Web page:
SpeedFan is a free Windows program that monitors a lot of hardware sensors like cpu temp, hd temp, etc, but it also lets you tweak the fan speeds in software. You can set the fans to adjust their speed according to the various sensors (like many laptops and some desktops do already) but you can also just fidget with the speeds to see what fans are making what noises, without opening the case. Of course this depends greatly on your motherboard, though in my experience SpeedFan has support for a huge range of MBs.

You can do this in Linux as well, but the support is spottier. Loading various kernel modules will create files in /sys or /proc or somewhere like that (I'm not on that computer at the moment). Figure out which one controls the fan (it will be named something like fan1_pwm) and write a number between 0 and 255 to that file to set the speed. Controlling the fans on Linux will take quite a bit more effort and googling, and is less likely to work at all. If you have the option to use SpeedFan, I'd try that first.
posted by scope the lobe at 10:15 PM on December 29, 2008

If I try to stop fans, the computer beeps too loudly for me to hear anything else.

That's probably a BIOS setting that is alerting you to a "malfunctioning" fan. See if you can find something on the bios screen when you start up to disable this.

And Zalman fans are great. I've got four of them running full blast to cool the electronics in my in my media cabinet. When the room is quiet I can't hear a thing. If you look at the specifications on a site like NewEgg it has noise level information for virtually every fan it lists.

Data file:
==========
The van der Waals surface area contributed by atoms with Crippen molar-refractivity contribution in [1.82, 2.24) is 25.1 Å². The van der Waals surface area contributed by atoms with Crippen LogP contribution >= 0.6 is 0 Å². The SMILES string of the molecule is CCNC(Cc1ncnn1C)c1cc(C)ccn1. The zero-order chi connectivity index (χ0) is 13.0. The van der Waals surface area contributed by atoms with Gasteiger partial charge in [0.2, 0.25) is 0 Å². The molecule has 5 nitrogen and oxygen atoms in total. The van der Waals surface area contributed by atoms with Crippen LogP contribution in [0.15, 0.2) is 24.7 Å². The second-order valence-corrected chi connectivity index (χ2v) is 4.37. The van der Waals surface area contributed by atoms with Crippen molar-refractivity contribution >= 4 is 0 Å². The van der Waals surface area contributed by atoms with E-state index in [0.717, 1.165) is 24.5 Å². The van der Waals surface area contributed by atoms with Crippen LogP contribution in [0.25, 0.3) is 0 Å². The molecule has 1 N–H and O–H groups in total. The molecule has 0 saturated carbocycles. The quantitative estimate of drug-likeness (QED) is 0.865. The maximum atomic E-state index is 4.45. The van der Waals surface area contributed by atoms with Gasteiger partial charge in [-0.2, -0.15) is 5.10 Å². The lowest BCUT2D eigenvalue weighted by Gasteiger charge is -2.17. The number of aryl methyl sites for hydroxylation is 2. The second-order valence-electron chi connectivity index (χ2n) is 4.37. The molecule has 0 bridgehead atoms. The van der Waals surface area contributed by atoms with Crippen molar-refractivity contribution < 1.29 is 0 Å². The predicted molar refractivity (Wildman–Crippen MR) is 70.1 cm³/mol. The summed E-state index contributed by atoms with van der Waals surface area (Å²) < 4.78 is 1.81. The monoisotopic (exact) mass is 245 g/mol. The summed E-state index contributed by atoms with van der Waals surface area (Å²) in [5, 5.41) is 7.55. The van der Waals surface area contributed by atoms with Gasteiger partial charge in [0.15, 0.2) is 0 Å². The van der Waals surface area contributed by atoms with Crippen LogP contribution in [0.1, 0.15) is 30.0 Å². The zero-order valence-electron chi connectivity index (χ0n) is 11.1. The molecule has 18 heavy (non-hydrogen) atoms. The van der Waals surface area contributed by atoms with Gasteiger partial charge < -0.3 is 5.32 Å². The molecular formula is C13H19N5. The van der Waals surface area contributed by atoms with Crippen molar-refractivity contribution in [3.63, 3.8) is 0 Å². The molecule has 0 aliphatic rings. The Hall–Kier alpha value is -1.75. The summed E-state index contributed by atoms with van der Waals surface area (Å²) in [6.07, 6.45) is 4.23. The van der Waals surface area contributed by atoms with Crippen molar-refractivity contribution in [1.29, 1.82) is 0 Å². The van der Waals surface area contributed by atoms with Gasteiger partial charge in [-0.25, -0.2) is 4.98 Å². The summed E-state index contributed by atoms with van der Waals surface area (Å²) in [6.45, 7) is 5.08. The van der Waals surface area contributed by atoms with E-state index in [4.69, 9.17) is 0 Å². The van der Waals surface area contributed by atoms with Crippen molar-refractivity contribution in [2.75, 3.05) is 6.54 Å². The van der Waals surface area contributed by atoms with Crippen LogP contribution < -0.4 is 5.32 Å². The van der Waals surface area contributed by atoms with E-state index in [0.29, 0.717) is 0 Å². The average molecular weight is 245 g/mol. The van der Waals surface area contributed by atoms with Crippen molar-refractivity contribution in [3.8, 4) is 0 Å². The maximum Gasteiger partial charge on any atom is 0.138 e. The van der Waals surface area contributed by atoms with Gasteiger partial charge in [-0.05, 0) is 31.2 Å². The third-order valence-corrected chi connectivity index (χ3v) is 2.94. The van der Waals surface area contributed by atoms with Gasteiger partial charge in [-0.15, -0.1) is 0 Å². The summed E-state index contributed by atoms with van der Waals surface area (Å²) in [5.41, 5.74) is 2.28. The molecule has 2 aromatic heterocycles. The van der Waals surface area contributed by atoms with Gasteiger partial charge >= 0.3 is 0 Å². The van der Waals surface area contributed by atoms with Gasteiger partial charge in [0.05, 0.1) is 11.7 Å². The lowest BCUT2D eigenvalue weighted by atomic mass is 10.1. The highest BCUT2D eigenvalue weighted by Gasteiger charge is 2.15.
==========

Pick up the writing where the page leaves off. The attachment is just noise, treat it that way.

posted by Ookseer at 10:27 PM on December 29, 2008

Check your BIOS to see if there's a way to turn off the alarms for missing fans, especially the case fan which can be safely turned off for a while.

Try unplugging the hard drive too, just to rule it out.

When it comes to replacement parts, you need to give SilentPCReview a chance, especially its forums. This question is the raison d'etre of that site and they're very knowledgeable.

I don't know about micro ATX cases, but Antec makes some good quiet cases generally. Corsair's power supplies are excellent. For example, the Corsair HX450W.
posted by Yogurt at 10:29 PM on December 29, 2008

Also, you may be interested in the choices made in a quiet mini-tower designed by SilentPCReview -- they like the Modu82 PSUs now it seems.
posted by Yogurt at 10:37 PM on December 29, 2008

All the fans -- with the possible exception of a video card fan -- can be safely turned off for "a while". Intel CPUs have always had thermal protection, so running them without a fan will simply cause the system to lock, without doing any damage. AMD CPUs have had issues in the past, but I think any AMD CPU of the 64-bit era should be as robust to overheating as Intel CPUs have always been. Even with an Athlon XP era chip, if a reasonably large heatsink is properly mounted, you have several minutes before damage can happen.

I'm pretty surprised your motherboard complains so quickly about the fans being slowed/stopped. I think Yogurt is right, you can probably turn those stupid alarms off.

Consider padding the fans +12V line with a small resistance, or moving the fans -ve wire to 3.3V or 5V -- both measures reduce voltage to the fan, reducing rotation speed, and making the fan quieter. Of course they also move less air!